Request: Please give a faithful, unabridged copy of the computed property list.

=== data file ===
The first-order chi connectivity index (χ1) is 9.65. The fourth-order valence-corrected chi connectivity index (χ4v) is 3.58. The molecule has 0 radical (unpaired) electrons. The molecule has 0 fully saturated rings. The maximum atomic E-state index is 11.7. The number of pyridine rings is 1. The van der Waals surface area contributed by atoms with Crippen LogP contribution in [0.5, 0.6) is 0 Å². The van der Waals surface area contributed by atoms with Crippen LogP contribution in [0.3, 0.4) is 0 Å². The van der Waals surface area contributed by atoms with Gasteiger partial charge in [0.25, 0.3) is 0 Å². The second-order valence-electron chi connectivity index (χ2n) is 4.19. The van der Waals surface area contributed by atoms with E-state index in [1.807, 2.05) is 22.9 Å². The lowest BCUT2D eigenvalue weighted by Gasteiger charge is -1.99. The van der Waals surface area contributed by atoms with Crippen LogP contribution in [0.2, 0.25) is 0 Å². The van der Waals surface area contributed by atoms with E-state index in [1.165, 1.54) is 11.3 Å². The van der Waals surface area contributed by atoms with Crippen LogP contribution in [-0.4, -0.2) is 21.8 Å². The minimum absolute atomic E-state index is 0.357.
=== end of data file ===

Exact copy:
The first-order chi connectivity index (χ1) is 9.65. The fourth-order valence-corrected chi connectivity index (χ4v) is 3.58. The molecule has 0 radical (unpaired) electrons. The molecule has 0 fully saturated rings. The maximum atomic E-state index is 11.7. The number of pyridine rings is 1. The van der Waals surface area contributed by atoms with Crippen LogP contribution in [0.5, 0.6) is 0 Å². The van der Waals surface area contributed by atoms with Crippen LogP contribution in [0.3, 0.4) is 0 Å². The van der Waals surface area contributed by atoms with Gasteiger partial charge in [0.25, 0.3) is 0 Å². The second-order valence-electron chi connectivity index (χ2n) is 4.19. The van der Waals surface area contributed by atoms with E-state index in [1.807, 2.05) is 22.9 Å². The lowest BCUT2D eigenvalue weighted by Gasteiger charge is -1.99. The van der Waals surface area contributed by atoms with Crippen LogP contribution in [0.2, 0.25) is 0 Å². The van der Waals surface area contributed by atoms with E-state index in [1.165, 1.54) is 11.3 Å². The van der Waals surface area contributed by atoms with Crippen LogP contribution in [-0.4, -0.2) is 21.8 Å². The minimum absolute atomic E-state index is 0.357.